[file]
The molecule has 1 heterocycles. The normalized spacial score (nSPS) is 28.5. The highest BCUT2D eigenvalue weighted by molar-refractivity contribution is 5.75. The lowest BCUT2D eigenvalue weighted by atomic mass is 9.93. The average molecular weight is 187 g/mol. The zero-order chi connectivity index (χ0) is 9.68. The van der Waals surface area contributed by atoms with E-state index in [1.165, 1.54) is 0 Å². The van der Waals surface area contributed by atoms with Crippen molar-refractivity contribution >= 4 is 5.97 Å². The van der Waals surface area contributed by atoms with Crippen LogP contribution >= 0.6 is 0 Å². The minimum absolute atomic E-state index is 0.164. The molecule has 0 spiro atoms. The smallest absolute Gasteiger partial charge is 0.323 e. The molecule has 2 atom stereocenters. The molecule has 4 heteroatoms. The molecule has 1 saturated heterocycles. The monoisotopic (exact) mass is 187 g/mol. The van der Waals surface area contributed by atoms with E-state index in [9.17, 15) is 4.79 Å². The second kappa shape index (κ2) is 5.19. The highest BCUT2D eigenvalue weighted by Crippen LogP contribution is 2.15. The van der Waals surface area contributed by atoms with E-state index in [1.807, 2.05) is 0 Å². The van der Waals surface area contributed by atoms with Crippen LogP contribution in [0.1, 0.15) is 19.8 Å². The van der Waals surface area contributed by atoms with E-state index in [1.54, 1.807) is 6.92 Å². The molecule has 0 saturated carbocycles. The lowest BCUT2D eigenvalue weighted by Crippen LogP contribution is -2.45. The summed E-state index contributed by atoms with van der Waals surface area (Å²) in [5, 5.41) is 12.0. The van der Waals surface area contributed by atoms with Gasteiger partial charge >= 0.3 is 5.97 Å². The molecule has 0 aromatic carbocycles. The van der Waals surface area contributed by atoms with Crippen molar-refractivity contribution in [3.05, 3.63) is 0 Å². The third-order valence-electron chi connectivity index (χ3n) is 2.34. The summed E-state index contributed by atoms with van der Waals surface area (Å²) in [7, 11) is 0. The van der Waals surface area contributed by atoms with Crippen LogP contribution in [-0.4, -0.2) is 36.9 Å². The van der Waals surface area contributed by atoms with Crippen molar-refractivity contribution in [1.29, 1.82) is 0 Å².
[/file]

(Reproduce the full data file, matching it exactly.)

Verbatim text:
The molecule has 1 heterocycles. The normalized spacial score (nSPS) is 28.5. The highest BCUT2D eigenvalue weighted by molar-refractivity contribution is 5.75. The lowest BCUT2D eigenvalue weighted by atomic mass is 9.93. The average molecular weight is 187 g/mol. The zero-order chi connectivity index (χ0) is 9.68. The van der Waals surface area contributed by atoms with E-state index in [1.165, 1.54) is 0 Å². The van der Waals surface area contributed by atoms with Crippen molar-refractivity contribution >= 4 is 5.97 Å². The van der Waals surface area contributed by atoms with Crippen LogP contribution >= 0.6 is 0 Å². The minimum absolute atomic E-state index is 0.164. The molecule has 0 spiro atoms. The smallest absolute Gasteiger partial charge is 0.323 e. The molecule has 2 atom stereocenters. The molecule has 4 heteroatoms. The molecule has 1 saturated heterocycles. The monoisotopic (exact) mass is 187 g/mol. The van der Waals surface area contributed by atoms with E-state index in [9.17, 15) is 4.79 Å². The second kappa shape index (κ2) is 5.19. The highest BCUT2D eigenvalue weighted by Crippen LogP contribution is 2.15. The van der Waals surface area contributed by atoms with E-state index in [1.807, 2.05) is 0 Å². The van der Waals surface area contributed by atoms with Crippen LogP contribution in [0.1, 0.15) is 19.8 Å². The van der Waals surface area contributed by atoms with E-state index in [1.54, 1.807) is 6.92 Å². The molecule has 0 saturated carbocycles. The lowest BCUT2D eigenvalue weighted by Crippen LogP contribution is -2.45. The summed E-state index contributed by atoms with van der Waals surface area (Å²) in [5, 5.41) is 12.0. The van der Waals surface area contributed by atoms with Gasteiger partial charge >= 0.3 is 5.97 Å². The molecule has 0 aromatic carbocycles. The van der Waals surface area contributed by atoms with Crippen molar-refractivity contribution in [3.05, 3.63) is 0 Å². The third-order valence-electron chi connectivity index (χ3n) is 2.34. The summed E-state index contributed by atoms with van der Waals surface area (Å²) in [7, 11) is 0. The van der Waals surface area contributed by atoms with Crippen LogP contribution in [-0.4, -0.2) is 36.9 Å². The van der Waals surface area contributed by atoms with Crippen molar-refractivity contribution in [1.29, 1.82) is 0 Å².